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Phosphodiesterase inhibitor-dependent inverse agonism of agouti-related protein on melanocortin 4 receptor in sea bass (Dicentrarchus labrax)

Other TitlesAGRP inverse agonism
AuthorsSánchez, Elisa ; Rubio, V. C.; Thompson, Darren; Metz, Juriaan R.; Flik, Gert; Millhauser, Glenn L.; Cerdá-Reverter, José Miguel
KeywordsMelanocyte-stimulating hormone (MSH)
Proopiomelanocortin (POMC)
Constitutive Activity
Issue DateMay-2009
PublisherAmerican Physiological Society
CitationAmerican journal of physiology. Regulatory, integrative and comparative physiology 296(5): R1293-R1306 (2009)
AbstractThe melanocortin 4 receptor (MC4R) is a G-protein coupled receptor mainly expressed in the central nervous system of vertebrates. Activation of the MC4R leads to a decrease in food intake, while inactivating mutations are a genetic cause of obesity. The binding of agoutirelated protein (AGRP) reduces agonist-stimulated cAMP production (competitive antagonist) but also the basal activity of the receptor, as an inverse agonist. Transgenic zebrafish overexpresing AGRP display increased food intake and linear growth, indicative of a physiological role for the melanocortin system in the control of the energy balance in fish. We report on the cloning, pharmacological characterization, tissue distribution and detailed brain mapping of a sea bass (Dicentrarchus labrax) MC4R orthologue. Sea bass MC4R is profusely expressed within food-intake controlling pathways of the fish brain. However, the activity of the melanocortin system during progressive fasting does not depend on the hypothalamic/pituitary proopiomelanocortin (POMC) and MC4R expression, which suggests that sea bass MC4R is constitutively activated and regulated by AGRP binding. We demonstrate that AGRP acts as competitive antagonist and reduces MTII-induced cAMP production. AGRP also decreases the basal activity of the receptor as an inverse agonist. This observation suggests that MC4R is constitutively active and supports the evolutionary conservation of the AGRP/MC4R interactions. The inverse agonism, but not the competitive antagonism, depends on the presence of a phosphodiesterase inhibitor (IBMX). This suggests that inverse agonism and competitive antagonism operate through different intracellular signalling pathways, a view that open up new targets for the treatment of melanocortininduced metabolic syndrome.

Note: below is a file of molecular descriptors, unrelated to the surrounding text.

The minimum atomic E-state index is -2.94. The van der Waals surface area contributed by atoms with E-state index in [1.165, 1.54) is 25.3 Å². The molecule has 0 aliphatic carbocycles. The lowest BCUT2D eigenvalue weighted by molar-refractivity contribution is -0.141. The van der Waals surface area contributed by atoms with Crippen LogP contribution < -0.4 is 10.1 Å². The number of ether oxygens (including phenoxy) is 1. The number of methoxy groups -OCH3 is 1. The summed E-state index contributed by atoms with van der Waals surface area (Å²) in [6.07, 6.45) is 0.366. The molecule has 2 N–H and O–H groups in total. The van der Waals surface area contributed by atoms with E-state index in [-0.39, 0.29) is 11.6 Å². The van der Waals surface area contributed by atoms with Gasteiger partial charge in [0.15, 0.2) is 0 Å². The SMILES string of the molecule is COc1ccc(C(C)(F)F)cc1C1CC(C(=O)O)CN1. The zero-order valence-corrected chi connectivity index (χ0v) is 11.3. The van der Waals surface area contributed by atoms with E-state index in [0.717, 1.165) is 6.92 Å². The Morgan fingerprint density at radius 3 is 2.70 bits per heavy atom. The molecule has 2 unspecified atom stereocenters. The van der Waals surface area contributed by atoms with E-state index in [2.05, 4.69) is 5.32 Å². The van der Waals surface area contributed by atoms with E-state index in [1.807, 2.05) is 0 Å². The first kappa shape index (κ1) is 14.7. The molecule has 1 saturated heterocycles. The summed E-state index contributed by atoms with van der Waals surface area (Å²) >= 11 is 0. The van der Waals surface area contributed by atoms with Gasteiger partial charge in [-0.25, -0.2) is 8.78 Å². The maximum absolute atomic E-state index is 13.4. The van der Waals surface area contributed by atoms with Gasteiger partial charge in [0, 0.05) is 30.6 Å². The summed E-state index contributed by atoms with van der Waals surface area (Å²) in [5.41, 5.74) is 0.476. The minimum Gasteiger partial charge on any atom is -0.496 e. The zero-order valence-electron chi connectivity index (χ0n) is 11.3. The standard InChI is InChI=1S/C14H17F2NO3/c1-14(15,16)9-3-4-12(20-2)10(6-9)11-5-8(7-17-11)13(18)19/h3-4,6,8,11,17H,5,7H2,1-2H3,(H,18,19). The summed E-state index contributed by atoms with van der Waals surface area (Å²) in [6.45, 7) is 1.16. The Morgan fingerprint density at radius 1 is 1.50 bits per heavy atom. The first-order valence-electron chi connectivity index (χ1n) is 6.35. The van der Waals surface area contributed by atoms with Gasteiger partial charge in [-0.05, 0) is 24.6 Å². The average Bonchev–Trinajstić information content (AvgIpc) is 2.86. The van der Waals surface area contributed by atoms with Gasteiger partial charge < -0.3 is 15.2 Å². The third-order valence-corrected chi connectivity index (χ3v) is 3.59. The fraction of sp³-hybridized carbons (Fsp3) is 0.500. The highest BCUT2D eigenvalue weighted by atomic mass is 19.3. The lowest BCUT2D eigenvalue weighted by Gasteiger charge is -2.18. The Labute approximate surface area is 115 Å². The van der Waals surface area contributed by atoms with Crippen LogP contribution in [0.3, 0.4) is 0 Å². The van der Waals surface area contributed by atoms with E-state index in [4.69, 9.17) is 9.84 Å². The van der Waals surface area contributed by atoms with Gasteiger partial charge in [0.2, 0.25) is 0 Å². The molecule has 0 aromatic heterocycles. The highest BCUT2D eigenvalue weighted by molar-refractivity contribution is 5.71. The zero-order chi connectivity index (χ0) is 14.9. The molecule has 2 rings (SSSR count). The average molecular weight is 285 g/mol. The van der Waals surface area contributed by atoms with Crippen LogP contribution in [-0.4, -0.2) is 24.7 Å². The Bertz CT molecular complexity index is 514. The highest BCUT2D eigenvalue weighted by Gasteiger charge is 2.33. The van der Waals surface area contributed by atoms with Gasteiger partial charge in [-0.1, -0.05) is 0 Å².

Description54 p., 9 figures, 1 table and bibliography
Publisher version (URL)http://dx.doi.org/10.1152/ajpregu.90948.2008
Appears in Collections:(IATS) Artículos
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